Cassidy rolled over to see the man who had knocked Anna out. He sat slightly ahead of her, perched on the edge of the jeep instead of in one of the seats. She drew knees up to her chin then kicked out as hard as she could. The bottom of her feet landed on his backside and toppled him over the edge. His harsh yell and shouted curse gave her a brief moment of satisfaction.
His comrades howled with laughter; the driver slammed on the brakes and backed up. They taunted him as he came up over the side of the jeep, dusty, the gash on his forehead matching the one he’d put on Anna’s. However, the rage in his eyes turned Cassidy’s satisfaction back to terror.
She was dead.
His fist shot out and connected with her left eye and cheekbone. Pain exploded, bright lights flashed, then darkness blanketed her.
Cassidy awoke and choked back an agonized moan as the ropes bit into the tender skin of her wrists. She lay on her right side, her cheek pressed into the dirt while her heart beat in time with her pounding head. She couldn’t decide what hurt more—cheek, eye, hip or wrists.
With the return of consciousness came memory. Unfortunately, memory brought forth such a surge of terror she gasped.
She’d been kidnapped.
Oh, Lord, help me. Give me the strength to endure. Be with Alexis.
Cassidy whispered the prayer then inched her way to sit up as straight as her bonds would allow. She tried to shift into a more comfortable position.
With her hands bound behind her, fire shot along every muscle in her shoulders, arms and back, her body protesting the strain of being in one position for too long. A bead of sweat dripped off her chin; her head throbbed harder and nausea churned.
Gritting her teeth, she gathered every ounce of strength and managed to shift into a sitting position. Panting from her efforts, she dropped her head to bent knees and told herself to keep breathing.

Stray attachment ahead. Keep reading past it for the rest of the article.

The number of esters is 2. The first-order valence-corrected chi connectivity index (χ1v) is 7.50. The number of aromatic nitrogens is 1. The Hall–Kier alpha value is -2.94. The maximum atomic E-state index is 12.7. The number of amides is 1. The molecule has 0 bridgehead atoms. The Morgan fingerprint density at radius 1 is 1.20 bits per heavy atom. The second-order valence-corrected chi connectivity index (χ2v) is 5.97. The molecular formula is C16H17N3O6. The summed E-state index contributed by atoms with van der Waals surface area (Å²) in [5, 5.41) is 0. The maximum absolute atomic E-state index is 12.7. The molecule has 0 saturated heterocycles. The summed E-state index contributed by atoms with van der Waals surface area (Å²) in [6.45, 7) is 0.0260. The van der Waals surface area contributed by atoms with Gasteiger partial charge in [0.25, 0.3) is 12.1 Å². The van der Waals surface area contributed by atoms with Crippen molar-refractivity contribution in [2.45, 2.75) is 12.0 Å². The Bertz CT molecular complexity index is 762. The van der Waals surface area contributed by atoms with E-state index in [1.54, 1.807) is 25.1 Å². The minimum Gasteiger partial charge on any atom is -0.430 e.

Finally, the nausea eased and she dragged her head up to look around. Misshapen boards were stacked on top of each other and nailed haphazardly to keep them from falling in. Through the slits in the walls, she could see movement. Shifting closer to lean against the wall, she looked out. A dark-headed, dark-eyed preteen was cooking over a campfire, occasionally turning the meat on the skewer. Cassidy sucked in a sharp breath. Next to the young girl stood the man Cassidy had kicked out of the jeep. Rafael, they’d called him.
She watched, unable to pull her gaze from the sight before her. This man, this rebel, leaned over and gently kissed the top of the girl’s head. The girl looked up, smiled and said something. Cassidy couldn’t understand all of it, but caught the word,
That awful man was a father? Ugh.
Oh, what are these people doing to their children, Lord?
Cassidy shook her head and pain splintered through it. She gasped out a groan and waited. When the throbbing faded, she looked out once again. Garlic, peppers and other spices tantalized her. Dogs barked and children played soldier, shooting each other with toy guns fashioned from sticks.
Several older preteens carried the real thing.
Cassidy shuddered; fear clawed up her spine.
Did anyone other than her kidnappers know she was here? She bent her shoulders forward. No relief. Cassidy looked through the widest crack again. Rustic huts, no electricity, no phone lines. She felt caught in a time warp…surrounded only by towering trees, a rushing river and the occasional monkey calling to its mate.
Oh, God, please get me out of this! And get us out before Mom hears I’ve disappeared. Please, God, first Micah and now me. She’ll die. Literally.
Micah, a Navy SEAL on a mission, had disappeared two years ago, and the navy had declared him dead, based on the report of one of Micah’s fellow SEALs. Her father continued to search and her mother swore Micah was just on an extended mission. And now this.
The door opened and a short, round, dark-skinned woman with gray-streaked black hair stepped inside. Silent, flat, black eyes stared and Cassidy swallowed hard. The bruise above her left eye continued to throb and the nausea returned with a vengeance.
She muffled a groan, regretting her brief fit of temper in the jeep. Shaking uncontrollably, she focused on the figure in front of her. As though by magic, a knife appeared in her visitor’s hand. Cassidy inhaled sharply and shrank back. Unable to tear her eyes from the fearsome weapon, she waited for the worst.
The old woman stepped toward her and shifted the knife higher.
“No, please.” Cassidy meant it to be a scream, but only managed a weak whimper.